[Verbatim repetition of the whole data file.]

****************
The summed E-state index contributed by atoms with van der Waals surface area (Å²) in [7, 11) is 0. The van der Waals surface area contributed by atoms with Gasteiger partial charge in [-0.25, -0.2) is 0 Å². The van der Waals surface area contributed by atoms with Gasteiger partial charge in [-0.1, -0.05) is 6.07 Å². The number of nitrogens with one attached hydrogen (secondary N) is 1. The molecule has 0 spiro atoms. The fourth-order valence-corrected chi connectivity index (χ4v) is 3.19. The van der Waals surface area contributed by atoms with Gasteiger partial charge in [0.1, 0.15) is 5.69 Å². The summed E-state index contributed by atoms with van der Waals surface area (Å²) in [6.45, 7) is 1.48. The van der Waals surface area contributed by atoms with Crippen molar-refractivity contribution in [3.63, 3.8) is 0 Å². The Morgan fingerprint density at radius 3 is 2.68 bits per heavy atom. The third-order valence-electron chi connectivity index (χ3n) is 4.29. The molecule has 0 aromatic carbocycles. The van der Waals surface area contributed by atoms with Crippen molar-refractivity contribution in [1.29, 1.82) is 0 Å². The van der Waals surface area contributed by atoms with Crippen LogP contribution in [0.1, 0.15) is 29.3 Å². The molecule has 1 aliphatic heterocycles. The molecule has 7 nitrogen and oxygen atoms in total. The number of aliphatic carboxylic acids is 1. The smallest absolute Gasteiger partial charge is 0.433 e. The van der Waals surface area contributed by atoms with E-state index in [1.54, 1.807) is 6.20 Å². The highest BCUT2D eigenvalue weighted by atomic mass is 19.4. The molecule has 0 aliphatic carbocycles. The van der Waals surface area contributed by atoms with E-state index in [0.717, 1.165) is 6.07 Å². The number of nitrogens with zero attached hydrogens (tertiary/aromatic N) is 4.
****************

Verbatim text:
The summed E-state index contributed by atoms with van der Waals surface area (Å²) in [7, 11) is 0. The van der Waals surface area contributed by atoms with Gasteiger partial charge in [-0.25, -0.2) is 0 Å². The van der Waals surface area contributed by atoms with Gasteiger partial charge in [-0.1, -0.05) is 6.07 Å². The number of nitrogens with one attached hydrogen (secondary N) is 1. The molecule has 0 spiro atoms. The fourth-order valence-corrected chi connectivity index (χ4v) is 3.19. The van der Waals surface area contributed by atoms with Gasteiger partial charge in [0.1, 0.15) is 5.69 Å². The summed E-state index contributed by atoms with van der Waals surface area (Å²) in [6.45, 7) is 1.48. The van der Waals surface area contributed by atoms with Crippen molar-refractivity contribution in [3.63, 3.8) is 0 Å². The Morgan fingerprint density at radius 3 is 2.68 bits per heavy atom. The third-order valence-electron chi connectivity index (χ3n) is 4.29. The molecule has 0 aromatic carbocycles. The van der Waals surface area contributed by atoms with Crippen molar-refractivity contribution in [1.29, 1.82) is 0 Å². The van der Waals surface area contributed by atoms with Crippen LogP contribution in [0.1, 0.15) is 29.3 Å². The molecule has 1 aliphatic heterocycles. The molecule has 7 nitrogen and oxygen atoms in total. The number of aliphatic carboxylic acids is 1. The smallest absolute Gasteiger partial charge is 0.433 e. The van der Waals surface area contributed by atoms with E-state index in [1.54, 1.807) is 6.20 Å². The highest BCUT2D eigenvalue weighted by atomic mass is 19.4. The molecule has 0 aliphatic carbocycles. The van der Waals surface area contributed by atoms with E-state index in [0.717, 1.165) is 6.07 Å². The number of nitrogens with zero attached hydrogens (tertiary/aromatic N) is 4.